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Suicide risk does not increase when adults start using antidepressants, study finds

The risk of serious suicide attempts or death by suicide generally decreases in the weeks after patients start taking antidepressant medication, according to a new study led by Group Health Cooperative researchers and published in the January issue of The American Journal of Psychiatry. The study also found that the risk of suicidal behavior after starting 10 newer antidepressant medications is less than the risk posed by older medications.

These findings challenge a 2004 advisory by the U.S. Food and Drug Administration (FDA), which warned that suicidal behavior may emerge after treatment with the newer antidepressant drugs has begun.

"Our findings show that, fortunately, suicide attempts and death by suicide are rare following the initiation of antidepressants," says Greg Simon, MD, MPH, a Group Health psychiatrist and the lead researcher on the study. "The period right after people start taking antidepressant medication is not a period of increased risk. In fact, risk after starting medication is lower than before."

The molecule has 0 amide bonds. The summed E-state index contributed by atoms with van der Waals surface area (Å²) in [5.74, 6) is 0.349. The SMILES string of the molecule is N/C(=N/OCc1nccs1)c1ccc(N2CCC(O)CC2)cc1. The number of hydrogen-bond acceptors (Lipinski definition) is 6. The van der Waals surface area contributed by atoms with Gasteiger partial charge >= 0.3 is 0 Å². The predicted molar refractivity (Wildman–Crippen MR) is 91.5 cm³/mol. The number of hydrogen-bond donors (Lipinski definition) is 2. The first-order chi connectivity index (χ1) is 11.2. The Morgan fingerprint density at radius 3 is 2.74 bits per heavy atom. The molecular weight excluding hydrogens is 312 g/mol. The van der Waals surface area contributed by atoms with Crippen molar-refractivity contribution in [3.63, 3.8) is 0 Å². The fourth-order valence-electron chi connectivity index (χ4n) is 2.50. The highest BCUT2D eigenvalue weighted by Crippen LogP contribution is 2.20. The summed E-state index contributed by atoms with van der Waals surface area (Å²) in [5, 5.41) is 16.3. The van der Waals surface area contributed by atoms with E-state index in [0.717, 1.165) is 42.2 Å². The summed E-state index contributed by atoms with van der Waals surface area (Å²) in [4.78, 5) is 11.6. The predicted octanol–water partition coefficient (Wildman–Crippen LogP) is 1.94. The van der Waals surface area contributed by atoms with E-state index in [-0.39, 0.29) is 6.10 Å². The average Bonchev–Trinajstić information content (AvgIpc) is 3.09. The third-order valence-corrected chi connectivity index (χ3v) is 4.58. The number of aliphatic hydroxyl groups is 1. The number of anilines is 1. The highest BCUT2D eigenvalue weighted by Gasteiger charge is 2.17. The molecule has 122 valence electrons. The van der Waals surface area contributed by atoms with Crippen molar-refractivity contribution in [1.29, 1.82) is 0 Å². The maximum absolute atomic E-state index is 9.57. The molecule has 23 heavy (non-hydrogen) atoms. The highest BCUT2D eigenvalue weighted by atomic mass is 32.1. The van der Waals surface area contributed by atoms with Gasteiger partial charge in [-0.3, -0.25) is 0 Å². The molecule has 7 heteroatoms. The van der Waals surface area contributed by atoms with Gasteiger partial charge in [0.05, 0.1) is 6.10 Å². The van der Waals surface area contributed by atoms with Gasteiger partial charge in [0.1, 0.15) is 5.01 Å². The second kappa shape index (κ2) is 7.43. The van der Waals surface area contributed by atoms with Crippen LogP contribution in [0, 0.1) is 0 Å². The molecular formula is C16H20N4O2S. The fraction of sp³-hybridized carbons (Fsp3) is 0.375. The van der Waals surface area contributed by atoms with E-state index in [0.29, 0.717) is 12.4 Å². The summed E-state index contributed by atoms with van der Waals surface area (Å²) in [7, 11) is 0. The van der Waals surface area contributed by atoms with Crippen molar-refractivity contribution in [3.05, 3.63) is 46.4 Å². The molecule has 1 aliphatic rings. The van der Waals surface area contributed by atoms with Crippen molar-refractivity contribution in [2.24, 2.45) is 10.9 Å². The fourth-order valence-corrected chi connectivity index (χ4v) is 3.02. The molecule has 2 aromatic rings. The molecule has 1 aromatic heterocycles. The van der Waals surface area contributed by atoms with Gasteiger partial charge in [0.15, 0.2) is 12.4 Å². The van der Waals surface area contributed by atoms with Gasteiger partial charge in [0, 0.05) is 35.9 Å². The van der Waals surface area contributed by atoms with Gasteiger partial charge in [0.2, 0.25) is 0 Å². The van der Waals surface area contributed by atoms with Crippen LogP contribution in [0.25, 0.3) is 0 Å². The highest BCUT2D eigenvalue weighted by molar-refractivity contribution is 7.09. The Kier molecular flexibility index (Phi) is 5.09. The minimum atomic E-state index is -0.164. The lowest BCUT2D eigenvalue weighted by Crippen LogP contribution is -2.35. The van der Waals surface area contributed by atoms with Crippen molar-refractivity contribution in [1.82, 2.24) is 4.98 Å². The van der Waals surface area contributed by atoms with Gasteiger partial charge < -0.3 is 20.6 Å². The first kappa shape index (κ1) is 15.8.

This study is the first published analysis to compare the risk of suicide attempts before treatment to the risks following treatment. It is based on computerized medical and pharmacy records for more than 65,000 patients who filled prescriptions for antidepressants from 1992 to 2003. Deaths by suicide were determined from death certificates and suicide attempts were identified from hospital discharge data.

Group Health researchers found that the number of suicide attempts fell by 60 percent in adults during the month after antidepressant treatment began, and declined further in the following five months. Among the 65,103 patients taking antidepressants, there were 31 completed suicides in the six months following the antidepressant prescription. That rate was not higher in the one month after the prescription than in subsequent months. The study also found that newer antidepressants were associated with a faster dec
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Contact: Joan DeClaire
declaire.j@ghc.org
206-287-2653
Group Health Cooperative Center for Health Studies
1-Jan-2006


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